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It’s not Strippergate or the pension scandal, but there’s a new brouhaha at City Hall. This time it’s over squirrels.

Earlier this month, the city of San Diego commissioned the extermination of a population of ground squirrels over public health concerns.

From a memo released today by the Mayor Jerry Sanders’ assistant chief operating officer, Rick Reynolds:

There is currently an infestation of ground squirrels in the Lawn Bowling area on the west side of Balboa Park. Over the past month, the park’s staff has noticed a marked increase in the population of these rodents in this area. Left unchecked, rodents can carry and spread disease. Earlier this month, a number of ground squirrels in Denver’s parks were discovered to be carrying the plague, the same disease that killed millions in 14th century Europe. From 1991-1998, plague positive ground squirrels were found in San Diego County. The animals are known to carry fleas that spread the disease.

Ground squirrels in Balboa Park have demonstrated aggressive behavior, including a reported child bite last month. When the population grows out of control, they also disproportionately damage the vegetation and tunnel excessively, a factor that leads to trip hazards in grassy areas and thereby a liability for the City.

But the plan hit a snag after animal rights activists apparently videotaped a city contractor cleaning up the carcasses of the dead squirrels.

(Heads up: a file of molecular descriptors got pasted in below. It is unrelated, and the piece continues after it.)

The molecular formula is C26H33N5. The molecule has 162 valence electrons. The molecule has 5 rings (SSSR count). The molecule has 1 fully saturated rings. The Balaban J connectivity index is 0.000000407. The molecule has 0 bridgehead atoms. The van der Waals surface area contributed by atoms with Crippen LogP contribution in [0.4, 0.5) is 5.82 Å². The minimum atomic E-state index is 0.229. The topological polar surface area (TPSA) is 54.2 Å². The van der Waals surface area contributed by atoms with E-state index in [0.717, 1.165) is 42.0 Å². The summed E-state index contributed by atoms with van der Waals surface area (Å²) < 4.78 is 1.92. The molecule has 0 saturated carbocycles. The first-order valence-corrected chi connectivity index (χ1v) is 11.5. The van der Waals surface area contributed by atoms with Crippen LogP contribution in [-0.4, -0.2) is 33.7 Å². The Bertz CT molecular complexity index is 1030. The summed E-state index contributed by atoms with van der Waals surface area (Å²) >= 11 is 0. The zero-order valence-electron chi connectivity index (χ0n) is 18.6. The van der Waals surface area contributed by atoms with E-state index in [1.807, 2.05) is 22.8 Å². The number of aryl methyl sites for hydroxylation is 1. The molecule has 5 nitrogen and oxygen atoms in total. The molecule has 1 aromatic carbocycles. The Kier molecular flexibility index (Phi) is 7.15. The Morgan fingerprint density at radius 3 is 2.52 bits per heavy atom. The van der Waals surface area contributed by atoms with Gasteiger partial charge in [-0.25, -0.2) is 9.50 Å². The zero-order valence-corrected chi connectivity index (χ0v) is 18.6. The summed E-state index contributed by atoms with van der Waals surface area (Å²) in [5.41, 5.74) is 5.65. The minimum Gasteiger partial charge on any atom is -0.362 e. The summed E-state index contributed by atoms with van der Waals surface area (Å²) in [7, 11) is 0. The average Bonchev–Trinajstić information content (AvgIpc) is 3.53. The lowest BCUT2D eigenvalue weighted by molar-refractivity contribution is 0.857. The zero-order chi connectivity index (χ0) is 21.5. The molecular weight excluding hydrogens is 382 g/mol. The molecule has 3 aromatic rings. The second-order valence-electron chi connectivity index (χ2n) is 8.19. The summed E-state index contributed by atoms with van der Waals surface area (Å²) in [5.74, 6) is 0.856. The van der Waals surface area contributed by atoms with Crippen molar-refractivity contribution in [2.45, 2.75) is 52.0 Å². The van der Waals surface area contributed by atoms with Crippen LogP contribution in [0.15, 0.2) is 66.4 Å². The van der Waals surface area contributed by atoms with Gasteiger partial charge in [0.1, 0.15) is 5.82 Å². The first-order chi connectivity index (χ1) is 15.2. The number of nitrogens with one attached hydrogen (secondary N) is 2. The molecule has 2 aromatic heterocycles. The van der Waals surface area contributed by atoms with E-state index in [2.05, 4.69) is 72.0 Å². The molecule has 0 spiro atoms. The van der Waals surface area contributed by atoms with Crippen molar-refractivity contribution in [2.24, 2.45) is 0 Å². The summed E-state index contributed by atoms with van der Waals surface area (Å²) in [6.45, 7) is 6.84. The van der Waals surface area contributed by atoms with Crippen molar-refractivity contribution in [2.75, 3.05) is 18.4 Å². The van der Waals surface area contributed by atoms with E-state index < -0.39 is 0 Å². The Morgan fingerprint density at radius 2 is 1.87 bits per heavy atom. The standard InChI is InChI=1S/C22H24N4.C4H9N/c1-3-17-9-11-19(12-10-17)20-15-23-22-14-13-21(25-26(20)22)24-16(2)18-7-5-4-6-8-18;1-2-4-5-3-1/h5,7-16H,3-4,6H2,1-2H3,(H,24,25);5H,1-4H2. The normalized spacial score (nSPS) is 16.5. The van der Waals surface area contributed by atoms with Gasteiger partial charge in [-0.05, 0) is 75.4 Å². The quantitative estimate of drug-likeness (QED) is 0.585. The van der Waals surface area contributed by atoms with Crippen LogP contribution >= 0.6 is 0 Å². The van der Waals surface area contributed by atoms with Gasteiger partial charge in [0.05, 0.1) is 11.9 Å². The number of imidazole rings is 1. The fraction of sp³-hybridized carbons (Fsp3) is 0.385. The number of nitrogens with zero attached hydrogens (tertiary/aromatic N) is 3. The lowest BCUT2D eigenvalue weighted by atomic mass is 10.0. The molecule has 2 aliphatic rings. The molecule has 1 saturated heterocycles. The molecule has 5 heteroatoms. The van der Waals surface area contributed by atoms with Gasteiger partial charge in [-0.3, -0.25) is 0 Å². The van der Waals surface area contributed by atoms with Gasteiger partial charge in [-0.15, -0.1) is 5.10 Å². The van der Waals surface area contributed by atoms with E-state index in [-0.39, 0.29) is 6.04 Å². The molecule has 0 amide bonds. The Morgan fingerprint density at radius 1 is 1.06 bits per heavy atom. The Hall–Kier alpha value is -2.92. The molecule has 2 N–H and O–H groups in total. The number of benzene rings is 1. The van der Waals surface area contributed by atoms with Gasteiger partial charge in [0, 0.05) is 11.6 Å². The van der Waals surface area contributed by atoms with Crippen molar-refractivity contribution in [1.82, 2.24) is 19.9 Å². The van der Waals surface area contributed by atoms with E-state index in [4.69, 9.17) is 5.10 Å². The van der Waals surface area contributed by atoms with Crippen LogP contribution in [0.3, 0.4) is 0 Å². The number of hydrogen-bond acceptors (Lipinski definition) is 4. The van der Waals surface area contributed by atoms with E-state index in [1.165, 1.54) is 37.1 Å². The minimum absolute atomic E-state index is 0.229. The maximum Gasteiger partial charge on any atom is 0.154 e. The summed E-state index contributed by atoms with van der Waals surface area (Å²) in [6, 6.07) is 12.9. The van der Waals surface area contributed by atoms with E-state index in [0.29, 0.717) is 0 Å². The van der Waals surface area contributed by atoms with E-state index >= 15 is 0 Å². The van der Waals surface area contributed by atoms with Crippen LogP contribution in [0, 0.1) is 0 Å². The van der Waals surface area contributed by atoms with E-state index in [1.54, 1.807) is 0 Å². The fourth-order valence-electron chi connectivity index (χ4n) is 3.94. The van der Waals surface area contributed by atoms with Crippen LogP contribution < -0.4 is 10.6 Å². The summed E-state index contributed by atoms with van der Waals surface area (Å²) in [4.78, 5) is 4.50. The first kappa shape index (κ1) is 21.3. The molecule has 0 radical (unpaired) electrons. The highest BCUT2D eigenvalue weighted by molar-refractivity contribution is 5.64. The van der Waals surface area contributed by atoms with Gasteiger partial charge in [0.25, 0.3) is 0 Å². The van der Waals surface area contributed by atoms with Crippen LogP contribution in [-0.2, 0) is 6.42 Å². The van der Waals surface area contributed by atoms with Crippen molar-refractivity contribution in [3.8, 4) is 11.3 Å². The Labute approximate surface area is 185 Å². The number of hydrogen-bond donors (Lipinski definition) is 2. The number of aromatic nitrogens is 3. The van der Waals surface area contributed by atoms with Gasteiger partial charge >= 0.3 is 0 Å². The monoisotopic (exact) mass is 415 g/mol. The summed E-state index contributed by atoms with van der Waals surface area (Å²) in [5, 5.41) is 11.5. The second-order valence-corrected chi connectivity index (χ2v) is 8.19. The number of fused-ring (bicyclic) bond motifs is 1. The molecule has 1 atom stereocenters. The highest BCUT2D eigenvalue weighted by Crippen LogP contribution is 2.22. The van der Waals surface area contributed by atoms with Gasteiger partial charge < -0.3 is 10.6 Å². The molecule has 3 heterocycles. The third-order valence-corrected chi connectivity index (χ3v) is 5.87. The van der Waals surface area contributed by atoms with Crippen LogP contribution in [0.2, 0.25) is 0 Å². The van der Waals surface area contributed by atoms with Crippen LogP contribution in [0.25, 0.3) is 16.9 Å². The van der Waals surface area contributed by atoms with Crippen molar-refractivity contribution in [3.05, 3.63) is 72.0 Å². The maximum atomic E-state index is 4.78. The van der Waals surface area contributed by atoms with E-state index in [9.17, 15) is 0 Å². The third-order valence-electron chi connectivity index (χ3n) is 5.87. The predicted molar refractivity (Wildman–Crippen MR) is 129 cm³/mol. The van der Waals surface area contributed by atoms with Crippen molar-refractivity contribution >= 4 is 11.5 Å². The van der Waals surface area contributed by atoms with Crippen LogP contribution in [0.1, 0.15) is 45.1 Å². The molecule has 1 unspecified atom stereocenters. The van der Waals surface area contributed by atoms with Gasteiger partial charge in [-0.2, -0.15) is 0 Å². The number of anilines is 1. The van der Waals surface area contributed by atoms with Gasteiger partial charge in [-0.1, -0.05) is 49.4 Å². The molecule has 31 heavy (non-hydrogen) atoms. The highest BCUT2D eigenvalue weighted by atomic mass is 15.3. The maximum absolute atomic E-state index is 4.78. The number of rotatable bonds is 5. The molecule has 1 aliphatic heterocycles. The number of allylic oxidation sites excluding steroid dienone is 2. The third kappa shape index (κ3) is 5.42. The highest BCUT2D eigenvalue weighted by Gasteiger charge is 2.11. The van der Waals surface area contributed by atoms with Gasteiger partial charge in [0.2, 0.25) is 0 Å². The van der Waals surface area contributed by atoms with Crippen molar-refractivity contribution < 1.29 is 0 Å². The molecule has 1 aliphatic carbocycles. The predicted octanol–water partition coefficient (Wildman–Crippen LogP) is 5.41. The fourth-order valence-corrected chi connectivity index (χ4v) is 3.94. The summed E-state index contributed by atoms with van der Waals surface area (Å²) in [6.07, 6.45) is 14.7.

From Reynolds’ memo:

Only 10% of the ground squirrels baited will return to the surface; the rest will not surface from the burrow. Because the infestation was so intense in Balboa Park, approximately two dozen squirrels — a much larger number than usual — found their way to the surface during some recent activity.

Following the discovery of the carcasses, City Attorney Mike Aguirre instructed the Park and Recreation Department to cease all rodent control on city parkland, questioning if the city’s killing of the squirrels was legal.

“They killed 300 ground squirrels. There’s been no documentation that I’ve seen of any attack. I don’t know if it’s legal or not,” Aguirre said.

Fred Sainz, the mayor’s spokesman, said the city uses a practice common in the region and nation for squirrel control: placing the pesticide zinc phosphide in the squirrels’ borrows.

The Mayor’s Office has for now halted the extermination of squirrels in Balboa Park, but has decided to continue its rodent control elsewhere. If it ceased rodent control altogether, “Within a matter of weeks, Mission Bay would be overrun with rats,” Reynolds wrote.

ANDREW DONOHUE

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